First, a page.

Go for it. Make yourself the story. Crows Are White is about director Ahsen Nadeem’s propensity for lying. Wild thing for it to be about. The film is not high-concept. The director will not, to the best of our knowledge, lie to the viewer. Mostly he is lying to himself and as a consequence, lying to his family. The film takes place on some gorgeous Japanese mountains where some monks live. That’s somehow not the subject of the film, even with the incredible, singular access granted. What could have been a fascinating film about a village of monks and one monk who lives outside the system, with some broad personal parallels, becomes a film about Ahsen Nadeem marrying a non-Muslim woman and then not telling his parents about it. He wants to study the monks and this settlement with 1,200 years of history but really he just wants to tell his parents that he’s been hurting for several years by not sharing his life with them.
Great therapy idea. Small idea for a documentary. Perhaps the initial frustration is what’s already there. That Nadeem is granted such rare access to an exclusive culture. That the outdoor shooting is really quite pretty. That he happens upon just the right monk to mirror his own internal struggle with inherited religion and the search for the other self, not defined by where you’re from, but where you’re going. He befriends the outsider monk, who loves Slayer’s heavy metal records and ice cream sundaes. This monk aspires to be spiritually devoted but he’s also bored as hell. He sits in a booth all day copying calligraphy. Lowest on the hierarchy, he is simply bored and not spiritually committed.
The other monks are so incredibly devote. To reach enlightenment, they must walk every day. They must walk every day until they’ve covered about the circumference of the earth. If they stop walking, they must commit suicide. As the filmmaker says, it seems like too much work. He convinces them it’s worth including them and finds all kinds of ways to irritate his hosts, who have extended so much gratitude and allowed him to witness the history of the mountain. They allow him into a seance no outsiders are ever allowed to see. His phone goes off. The respect for the culture shown is embarrassing and tactless, continually getting in trouble and interfering with monks who seem to walk doubly fast just to get away from the crew filming them.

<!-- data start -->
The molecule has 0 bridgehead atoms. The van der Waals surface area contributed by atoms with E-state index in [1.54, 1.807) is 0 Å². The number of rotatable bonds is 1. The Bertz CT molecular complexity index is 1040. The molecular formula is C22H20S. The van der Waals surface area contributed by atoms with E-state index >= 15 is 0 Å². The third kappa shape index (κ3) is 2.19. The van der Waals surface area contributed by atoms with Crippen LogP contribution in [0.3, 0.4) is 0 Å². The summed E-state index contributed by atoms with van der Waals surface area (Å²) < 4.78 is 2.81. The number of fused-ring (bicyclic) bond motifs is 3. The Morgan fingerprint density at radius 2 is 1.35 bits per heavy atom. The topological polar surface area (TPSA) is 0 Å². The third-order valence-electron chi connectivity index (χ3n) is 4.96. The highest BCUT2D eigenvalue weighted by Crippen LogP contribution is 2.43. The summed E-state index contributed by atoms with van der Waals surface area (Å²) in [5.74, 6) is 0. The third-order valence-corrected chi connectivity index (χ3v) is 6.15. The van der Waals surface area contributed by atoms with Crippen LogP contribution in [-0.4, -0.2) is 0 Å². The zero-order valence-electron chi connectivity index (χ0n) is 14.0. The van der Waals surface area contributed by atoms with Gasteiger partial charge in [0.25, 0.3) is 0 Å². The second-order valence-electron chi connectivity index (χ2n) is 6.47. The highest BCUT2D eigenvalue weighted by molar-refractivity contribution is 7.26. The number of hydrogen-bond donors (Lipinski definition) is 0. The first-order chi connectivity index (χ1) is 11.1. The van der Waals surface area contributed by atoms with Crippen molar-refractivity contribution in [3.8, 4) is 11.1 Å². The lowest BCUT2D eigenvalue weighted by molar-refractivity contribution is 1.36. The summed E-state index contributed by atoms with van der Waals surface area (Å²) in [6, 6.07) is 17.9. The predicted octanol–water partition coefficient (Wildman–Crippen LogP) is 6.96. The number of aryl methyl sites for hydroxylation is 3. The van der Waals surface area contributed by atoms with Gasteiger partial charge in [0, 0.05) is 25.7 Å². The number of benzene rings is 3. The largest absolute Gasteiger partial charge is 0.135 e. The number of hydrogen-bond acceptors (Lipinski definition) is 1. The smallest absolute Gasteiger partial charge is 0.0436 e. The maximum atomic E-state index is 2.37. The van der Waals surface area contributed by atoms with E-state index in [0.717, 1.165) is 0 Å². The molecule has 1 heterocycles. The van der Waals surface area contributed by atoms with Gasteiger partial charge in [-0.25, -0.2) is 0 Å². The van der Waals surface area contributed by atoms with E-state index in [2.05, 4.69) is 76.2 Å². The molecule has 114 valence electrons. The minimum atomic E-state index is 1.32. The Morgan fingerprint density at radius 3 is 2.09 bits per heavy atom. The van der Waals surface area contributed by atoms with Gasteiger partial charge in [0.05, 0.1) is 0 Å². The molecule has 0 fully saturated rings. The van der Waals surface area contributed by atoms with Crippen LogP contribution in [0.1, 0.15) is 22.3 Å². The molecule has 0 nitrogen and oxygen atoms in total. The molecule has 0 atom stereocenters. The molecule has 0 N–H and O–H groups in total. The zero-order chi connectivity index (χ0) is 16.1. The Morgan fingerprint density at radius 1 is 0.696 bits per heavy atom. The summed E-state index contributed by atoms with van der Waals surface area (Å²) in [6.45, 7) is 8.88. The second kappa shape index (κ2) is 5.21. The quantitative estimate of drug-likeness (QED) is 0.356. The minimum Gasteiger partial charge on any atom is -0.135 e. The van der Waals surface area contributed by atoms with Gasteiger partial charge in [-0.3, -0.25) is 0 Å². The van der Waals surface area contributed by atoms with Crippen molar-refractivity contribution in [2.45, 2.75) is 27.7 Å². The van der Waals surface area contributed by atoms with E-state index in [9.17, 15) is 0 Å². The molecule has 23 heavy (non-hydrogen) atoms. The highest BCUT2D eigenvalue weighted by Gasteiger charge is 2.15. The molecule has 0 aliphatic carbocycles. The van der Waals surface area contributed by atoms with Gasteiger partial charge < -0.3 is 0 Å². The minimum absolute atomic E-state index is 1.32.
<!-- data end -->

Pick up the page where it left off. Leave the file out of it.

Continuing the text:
If we can get around the approach, there is something here. We do want to root for the filmmaker and his relationship. We do feel for his partner who has held on for years, not knowing if he was serious about having a family and including her in his. The relationship Nadeem builds with the quirky monk is peculiar and cute. The framing on the monastery, in the fog of the Japanese mountains, is immaculate. There’s a sense of another world, that we’re experiencing things few people get to see. There is also the surface level exploration of religious devotion and what we gain from complete absorption, but more importantly, what we stand to lose.
Crows Are White is an average self-seeking documentary looking for something to be about. It never quite crests and finds its subject. When folks make documentaries, an ending is never guaranteed. A subject and access to it is also not guaranteed. Over the course of several years and across multiple continents, Nadeem welcomes us to his personal journey. It is filmmaking as personal therapy. We can see why this was a good experience for him. We can see how it was frustrating for many of the monks involved. To be framed this way almost as a counterpoint to their own existence and purpose. To be consistently interrupted and seemingly pestered for one man’s personal journey of discovery, that has nothing really to do with them. But there are bits and pieces here. There is a setting and a way of life worth capturing. It’s a shame that isn’t the center of the film.